Report: Fed lent $1.2 trillion to banks during financial crisis
This article was originally on a blog post platform and may be missing photos, graphics or links. See About archive blog posts.
One of the Federal Reserve’s primary roles is to be the lender of last resort to banks. It played that role to the tune of stunning $1.2 trillion during the financial-system crisis that began in 2007, according to data compiled for the first time by Bloomberg News.
The Bloomberg probe of the Fed’s lending, published Sunday, showed that Morgan Stanley, Citigroup and Bank of America were the single largest borrowers from the central bank from August 2007 to April 2010.
The Fed also lent heavily to foreign banks that were struggling to fund themselves: Almost half of the Fed’s top 30 borrowers, measured by peak balances, were European firms, Bloomberg said. They included Royal Bank of Scotland, Switzerland’s UBS and Belgium’s Dexia.
The Fed, under Chairman Ben S. Bernanke, initially refused to disclose which banks had sought financial help during the crisis, asserting that publishing the information could trigger a run on the institutions by branding them as troubled.
But the Fed lost that argument in the courts after Bloomberg sued to force disclosure.
Bloomberg notes that the Fed has said it had “no credit losses” on any of the emergency lending programs, and that an internal Fed report in February said the central bank netted $13 billion in interest and fee income from the programs from August 2007 to December 2009.
“We designed our broad-based emergency programs to both effectively stem the crisis and minimize the financial risks to the U.S. taxpayer,” James Clouse, deputy director of the Fed’s division of monetary affairs in Washington, told Bloomberg. “Nearly all of our emergency-lending programs have been closed. We have incurred no losses and expect no losses.”
Still, the Fed’s ability to lend in secret meant that bank shareholders weren’t privy to the full story about their companies’ funding troubles, Bloomberg notes.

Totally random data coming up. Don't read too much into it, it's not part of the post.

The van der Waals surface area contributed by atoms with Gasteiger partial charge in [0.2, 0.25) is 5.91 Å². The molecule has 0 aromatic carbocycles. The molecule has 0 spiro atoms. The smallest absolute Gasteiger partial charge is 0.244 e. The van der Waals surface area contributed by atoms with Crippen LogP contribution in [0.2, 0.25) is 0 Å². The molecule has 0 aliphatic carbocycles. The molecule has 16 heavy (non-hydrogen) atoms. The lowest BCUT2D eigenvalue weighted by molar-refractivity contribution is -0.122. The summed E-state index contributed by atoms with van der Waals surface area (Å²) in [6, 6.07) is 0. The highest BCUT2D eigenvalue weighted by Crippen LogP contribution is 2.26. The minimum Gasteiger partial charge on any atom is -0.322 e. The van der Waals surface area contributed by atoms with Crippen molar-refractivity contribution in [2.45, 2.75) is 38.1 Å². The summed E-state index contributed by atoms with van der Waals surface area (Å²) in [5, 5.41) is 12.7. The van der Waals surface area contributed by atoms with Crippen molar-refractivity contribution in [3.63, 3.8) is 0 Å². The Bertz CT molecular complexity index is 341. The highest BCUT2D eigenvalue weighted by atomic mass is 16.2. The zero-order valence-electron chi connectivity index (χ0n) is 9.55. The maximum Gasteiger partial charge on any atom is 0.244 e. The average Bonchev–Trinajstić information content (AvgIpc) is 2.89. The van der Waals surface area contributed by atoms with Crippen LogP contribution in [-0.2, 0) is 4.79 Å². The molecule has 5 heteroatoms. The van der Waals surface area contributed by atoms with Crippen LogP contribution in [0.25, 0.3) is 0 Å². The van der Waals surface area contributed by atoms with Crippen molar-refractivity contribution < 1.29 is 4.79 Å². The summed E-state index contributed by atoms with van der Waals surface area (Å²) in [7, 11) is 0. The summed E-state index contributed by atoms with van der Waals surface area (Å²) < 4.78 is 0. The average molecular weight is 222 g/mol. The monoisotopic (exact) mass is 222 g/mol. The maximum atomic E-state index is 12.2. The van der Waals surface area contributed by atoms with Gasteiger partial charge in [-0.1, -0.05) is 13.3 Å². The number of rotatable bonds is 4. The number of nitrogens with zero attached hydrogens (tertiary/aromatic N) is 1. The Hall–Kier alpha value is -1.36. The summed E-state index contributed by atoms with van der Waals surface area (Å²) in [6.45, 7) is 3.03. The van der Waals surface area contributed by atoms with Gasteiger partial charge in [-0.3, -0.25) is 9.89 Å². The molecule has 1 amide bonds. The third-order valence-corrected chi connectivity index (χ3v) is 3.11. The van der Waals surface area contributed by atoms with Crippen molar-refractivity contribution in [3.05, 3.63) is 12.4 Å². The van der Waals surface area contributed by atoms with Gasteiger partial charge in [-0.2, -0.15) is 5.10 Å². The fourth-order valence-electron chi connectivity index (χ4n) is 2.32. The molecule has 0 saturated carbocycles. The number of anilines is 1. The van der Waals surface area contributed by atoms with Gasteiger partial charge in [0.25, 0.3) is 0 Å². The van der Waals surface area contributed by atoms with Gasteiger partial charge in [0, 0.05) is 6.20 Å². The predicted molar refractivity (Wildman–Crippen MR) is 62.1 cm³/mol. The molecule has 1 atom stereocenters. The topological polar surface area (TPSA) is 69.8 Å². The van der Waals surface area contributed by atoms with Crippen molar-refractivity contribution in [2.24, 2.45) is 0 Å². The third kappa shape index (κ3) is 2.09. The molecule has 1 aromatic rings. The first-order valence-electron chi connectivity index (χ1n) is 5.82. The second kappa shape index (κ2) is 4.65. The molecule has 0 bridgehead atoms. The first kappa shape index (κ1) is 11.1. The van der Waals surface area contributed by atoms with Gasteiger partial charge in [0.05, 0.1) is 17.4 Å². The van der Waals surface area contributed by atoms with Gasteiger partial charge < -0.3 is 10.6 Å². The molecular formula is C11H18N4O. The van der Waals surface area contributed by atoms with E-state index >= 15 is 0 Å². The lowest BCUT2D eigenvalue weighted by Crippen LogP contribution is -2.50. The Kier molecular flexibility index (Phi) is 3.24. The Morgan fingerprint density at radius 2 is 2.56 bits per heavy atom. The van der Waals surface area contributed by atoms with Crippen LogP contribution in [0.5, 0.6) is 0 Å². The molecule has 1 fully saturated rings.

“Even as the firms asserted in news releases or earnings calls that they had ample cash, they drew Fed funding in secret, avoiding the stigma of weakness,” Bloomberg reporters Bradley Keoun and Phil Kuntz wrote.
There also are some interesting details about the kind of collateral banks put up for their Fed loans. From Bloomberg:
As the crisis deepened, the Fed relaxed its standards for acceptable collateral. Typically, the central bank accepts only bonds with the highest credit grades, such as U.S. Treasuries. By late 2008, it was accepting “junk” bonds, those rated below investment grade. It even took stocks, which are first to get wiped out in a liquidation. Morgan Stanley borrowed $61.3 billion from one Fed program in September 2008, pledging a total of $66.5 billion of collateral, according to Fed documents. Securities pledged included $21.5 billion of stocks, $6.68 billion of bonds with a junk credit rating and $19.5 billion of assets with an “unknown rating,” according to the documents. About 25% of the collateral was foreign-denominated.
-- Tom Petruno
Risks of another U.S. recession are rising
Banks easing lending standards for non-real-estate loans
Divided Fed says likely to keep short-term rates near zero through mid-2013